My client is a highly-paid international lawyer who has been asked to spend a period of time (probably up to five years) on an overseas secondment.
He is 45 and has been working for the past 20 years for a big City firm. He has a personal pension plan with a current fund value of £450,000 and a portfolio of various unit trusts, Peps and Isas worth another £175,000, which he has accumulated over the years in a haphazard manner. Both these fund values have fallen significantly over the past few years and he is now concerned about the lack of “strategy” in his investment planning.
He has a house in the UK worth £1.5m and is contemplating buying a villa in Cyprus worth £250,000. He was born in England but has no desire to retire here, preferring to spend his retirement years in a low tax jurisdiction such as Cyprus. He is married with two children, who are now both at university.
He has heard of international private wealth management and wants to know how it might benefit him and, in particular, how he can link that with a personal financial plan to enable him to retire to Cyprus. How should he go about this?
Wealth management is best described as an holistic service with four key constituents:
Most good wealth management services concentrate on investment management, tax planning, retirement planning and protection against the catastrophic effects of premature death or serious illness, which can be so destructive to personal wealth.
You must, however, shop around because the breadth of the service varies from provider to provider. A good provider will give you a choice of discretionary or advisory portfolio management, structured investment products (hedge funds and yield-enhanced or capital-protected products), credit services and a range of sophisticated fiduciary services such as onshore and offshore trust creation, establishment of offshore companies and limited partnership creation.
This can be achieved by using in-house providers of the various services or, better still, by buying in the services of providers which are considered to be “best of breed” in each area.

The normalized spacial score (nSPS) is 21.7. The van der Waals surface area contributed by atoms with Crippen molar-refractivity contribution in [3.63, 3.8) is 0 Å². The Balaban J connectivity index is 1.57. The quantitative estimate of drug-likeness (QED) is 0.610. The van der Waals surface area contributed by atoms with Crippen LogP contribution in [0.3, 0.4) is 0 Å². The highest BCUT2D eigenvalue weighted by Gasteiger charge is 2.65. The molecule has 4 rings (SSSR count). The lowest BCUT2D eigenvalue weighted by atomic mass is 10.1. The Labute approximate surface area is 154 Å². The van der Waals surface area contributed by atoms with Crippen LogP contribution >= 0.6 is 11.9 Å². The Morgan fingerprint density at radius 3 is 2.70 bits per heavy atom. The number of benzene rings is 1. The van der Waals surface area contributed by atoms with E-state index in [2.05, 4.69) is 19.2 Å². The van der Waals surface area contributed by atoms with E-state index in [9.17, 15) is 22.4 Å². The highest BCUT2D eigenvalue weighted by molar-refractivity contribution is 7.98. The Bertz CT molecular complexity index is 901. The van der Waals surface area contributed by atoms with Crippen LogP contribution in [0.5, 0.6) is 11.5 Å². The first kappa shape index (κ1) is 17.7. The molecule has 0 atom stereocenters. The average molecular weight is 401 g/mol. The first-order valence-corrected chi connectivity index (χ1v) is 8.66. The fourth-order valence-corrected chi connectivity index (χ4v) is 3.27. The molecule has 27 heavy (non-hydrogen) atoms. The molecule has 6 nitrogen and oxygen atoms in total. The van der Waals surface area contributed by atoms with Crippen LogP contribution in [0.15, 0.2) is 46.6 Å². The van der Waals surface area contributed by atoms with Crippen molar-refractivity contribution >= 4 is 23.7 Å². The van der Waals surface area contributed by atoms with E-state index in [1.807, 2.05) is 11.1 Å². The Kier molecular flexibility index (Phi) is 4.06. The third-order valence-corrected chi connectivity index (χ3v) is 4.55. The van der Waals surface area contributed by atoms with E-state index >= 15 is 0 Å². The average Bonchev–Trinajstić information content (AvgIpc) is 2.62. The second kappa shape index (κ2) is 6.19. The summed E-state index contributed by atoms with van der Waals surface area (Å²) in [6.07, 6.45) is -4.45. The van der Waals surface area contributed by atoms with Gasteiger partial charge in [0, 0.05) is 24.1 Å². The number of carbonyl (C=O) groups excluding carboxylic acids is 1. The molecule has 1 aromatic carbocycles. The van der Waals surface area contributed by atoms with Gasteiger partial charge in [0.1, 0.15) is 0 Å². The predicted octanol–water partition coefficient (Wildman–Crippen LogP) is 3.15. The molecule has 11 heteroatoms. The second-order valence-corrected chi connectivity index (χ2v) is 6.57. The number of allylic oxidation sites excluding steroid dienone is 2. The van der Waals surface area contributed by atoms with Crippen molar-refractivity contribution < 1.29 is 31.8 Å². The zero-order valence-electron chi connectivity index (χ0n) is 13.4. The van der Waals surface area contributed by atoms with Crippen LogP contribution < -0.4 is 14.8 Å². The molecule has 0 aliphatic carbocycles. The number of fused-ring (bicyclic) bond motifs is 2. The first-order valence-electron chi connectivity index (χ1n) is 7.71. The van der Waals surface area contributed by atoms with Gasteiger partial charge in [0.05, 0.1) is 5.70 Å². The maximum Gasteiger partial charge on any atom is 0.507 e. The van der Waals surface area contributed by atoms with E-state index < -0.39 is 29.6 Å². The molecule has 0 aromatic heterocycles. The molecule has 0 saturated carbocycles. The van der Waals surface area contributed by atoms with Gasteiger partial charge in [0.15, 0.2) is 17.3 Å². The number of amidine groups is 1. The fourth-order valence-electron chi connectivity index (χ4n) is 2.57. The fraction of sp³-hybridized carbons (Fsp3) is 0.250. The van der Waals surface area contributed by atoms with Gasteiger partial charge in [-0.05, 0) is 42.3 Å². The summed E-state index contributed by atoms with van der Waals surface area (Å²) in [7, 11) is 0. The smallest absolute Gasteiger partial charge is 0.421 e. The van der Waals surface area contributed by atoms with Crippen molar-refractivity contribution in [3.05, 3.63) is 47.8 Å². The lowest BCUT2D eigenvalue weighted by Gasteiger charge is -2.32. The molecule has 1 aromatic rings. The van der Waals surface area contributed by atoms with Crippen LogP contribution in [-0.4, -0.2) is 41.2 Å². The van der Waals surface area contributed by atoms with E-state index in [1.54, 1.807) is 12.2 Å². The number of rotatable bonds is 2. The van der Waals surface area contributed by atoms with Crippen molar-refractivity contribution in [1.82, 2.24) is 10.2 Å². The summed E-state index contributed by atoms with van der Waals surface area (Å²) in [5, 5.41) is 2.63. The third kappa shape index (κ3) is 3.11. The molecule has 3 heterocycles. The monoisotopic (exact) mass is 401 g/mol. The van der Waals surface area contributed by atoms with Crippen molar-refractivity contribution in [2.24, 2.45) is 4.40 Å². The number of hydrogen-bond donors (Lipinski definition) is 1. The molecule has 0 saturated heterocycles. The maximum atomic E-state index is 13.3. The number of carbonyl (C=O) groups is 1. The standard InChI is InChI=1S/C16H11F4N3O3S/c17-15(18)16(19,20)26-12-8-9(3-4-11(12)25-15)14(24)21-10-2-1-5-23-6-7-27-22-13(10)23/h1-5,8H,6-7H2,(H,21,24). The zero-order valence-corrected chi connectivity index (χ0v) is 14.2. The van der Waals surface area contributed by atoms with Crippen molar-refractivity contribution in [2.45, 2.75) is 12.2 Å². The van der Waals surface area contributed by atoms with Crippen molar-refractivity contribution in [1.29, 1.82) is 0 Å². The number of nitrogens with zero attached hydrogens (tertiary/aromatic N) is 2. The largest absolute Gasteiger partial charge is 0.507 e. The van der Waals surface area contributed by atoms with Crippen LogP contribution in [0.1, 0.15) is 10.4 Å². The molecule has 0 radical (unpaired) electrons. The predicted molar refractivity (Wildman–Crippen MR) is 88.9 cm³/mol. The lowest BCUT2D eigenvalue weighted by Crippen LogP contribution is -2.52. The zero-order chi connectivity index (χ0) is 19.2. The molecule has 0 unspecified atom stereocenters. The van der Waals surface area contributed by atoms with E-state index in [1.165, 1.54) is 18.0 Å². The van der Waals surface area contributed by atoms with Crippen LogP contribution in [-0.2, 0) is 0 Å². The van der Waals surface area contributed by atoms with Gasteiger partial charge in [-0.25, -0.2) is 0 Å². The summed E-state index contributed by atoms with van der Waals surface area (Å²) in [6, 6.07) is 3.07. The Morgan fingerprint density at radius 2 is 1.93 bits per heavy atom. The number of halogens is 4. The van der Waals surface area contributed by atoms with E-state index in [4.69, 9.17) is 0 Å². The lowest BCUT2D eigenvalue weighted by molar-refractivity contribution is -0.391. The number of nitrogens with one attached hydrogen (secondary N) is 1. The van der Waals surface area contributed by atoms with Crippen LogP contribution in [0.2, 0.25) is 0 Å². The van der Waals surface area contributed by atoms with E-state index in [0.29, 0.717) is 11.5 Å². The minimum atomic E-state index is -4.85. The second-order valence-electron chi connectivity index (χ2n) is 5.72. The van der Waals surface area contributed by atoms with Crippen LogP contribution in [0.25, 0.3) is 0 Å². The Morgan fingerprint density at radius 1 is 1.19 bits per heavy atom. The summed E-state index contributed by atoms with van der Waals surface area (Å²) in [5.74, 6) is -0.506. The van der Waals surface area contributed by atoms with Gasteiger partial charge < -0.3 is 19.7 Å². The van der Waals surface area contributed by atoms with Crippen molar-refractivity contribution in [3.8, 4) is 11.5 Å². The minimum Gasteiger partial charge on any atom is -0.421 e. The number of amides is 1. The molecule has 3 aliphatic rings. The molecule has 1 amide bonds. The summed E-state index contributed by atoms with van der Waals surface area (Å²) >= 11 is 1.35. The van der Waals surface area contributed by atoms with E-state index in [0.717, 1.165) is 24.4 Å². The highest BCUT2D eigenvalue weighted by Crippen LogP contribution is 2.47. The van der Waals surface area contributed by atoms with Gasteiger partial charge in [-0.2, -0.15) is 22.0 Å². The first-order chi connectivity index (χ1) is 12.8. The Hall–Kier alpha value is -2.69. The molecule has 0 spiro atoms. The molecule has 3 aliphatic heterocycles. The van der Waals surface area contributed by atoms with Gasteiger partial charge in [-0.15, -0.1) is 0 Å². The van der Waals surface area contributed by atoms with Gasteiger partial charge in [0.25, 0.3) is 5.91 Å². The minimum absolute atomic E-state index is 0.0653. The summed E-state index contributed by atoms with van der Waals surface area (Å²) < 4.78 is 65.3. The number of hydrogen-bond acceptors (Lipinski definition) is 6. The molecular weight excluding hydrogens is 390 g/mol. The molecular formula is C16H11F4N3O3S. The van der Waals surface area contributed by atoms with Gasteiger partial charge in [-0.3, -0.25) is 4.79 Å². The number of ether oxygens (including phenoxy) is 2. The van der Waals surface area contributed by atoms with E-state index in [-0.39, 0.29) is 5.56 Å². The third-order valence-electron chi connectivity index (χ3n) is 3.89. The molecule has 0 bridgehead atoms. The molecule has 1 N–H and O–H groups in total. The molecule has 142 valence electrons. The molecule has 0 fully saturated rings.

Most discretionary portfolio management services offer a range of ready-made portfolios designed with different risk profiles in mind. Instead of creating a unique portfolio for each client, it is the client who is categorised and placed in one of a range of prefabricated portfolios managed on a discretionary basis within certain risk parameters.
There is also a range of multi-manager funds, where wealth management services invite investment houses to create special funds which are not available on the retail market but can be linked to investment portfolios or self-administered pension schemes.
The internet also plays a role in the delivery of wealth management. Execution-only share dealing services and fund supermarkets are particularly attractive to people who travel a great deal.
The priorities of wealthy international individuals have changed in recent years, with clients becoming increasingly more active in the management of their wealth, scrutinising the performance of their investments and looking for more frequent contact with their advisers and investment managers. Their priorities can be summarised as investment performance, increased appetite for risk and sophisticated products, personalised service and specialist advice,
consolidated reporting and advice on international trust and tax structures.
Cyprus is an associate member of the EU and has a pending application to attain full membership. A residential permit is easily obtainable for persons living in Cyprus who have purchased a property.
As a foreign resident in Cyprus, your client will be able to take advantage of a favourable tax regime. He will pay only a flat rate of 5 per cent on all pension and investment income.
However, you will still require a firm that has the expertise or ability to ensure that appropriate wealth structures, including a mix of trusts, offshore funds and tax products, are offered.
The establishment of international tax structures gives protection to assets and provides for specified beneficiaries both during and after a settler's life. They can also ensure maximum tax-effectiveness in the creation and administration of the appropriate trust and private investment companies, onshore and offshore. As well as legitimately avoiding the payment of tax, trusts can also provide protection against probate, political instability and third-party claims arising, for example, from divorce or litigation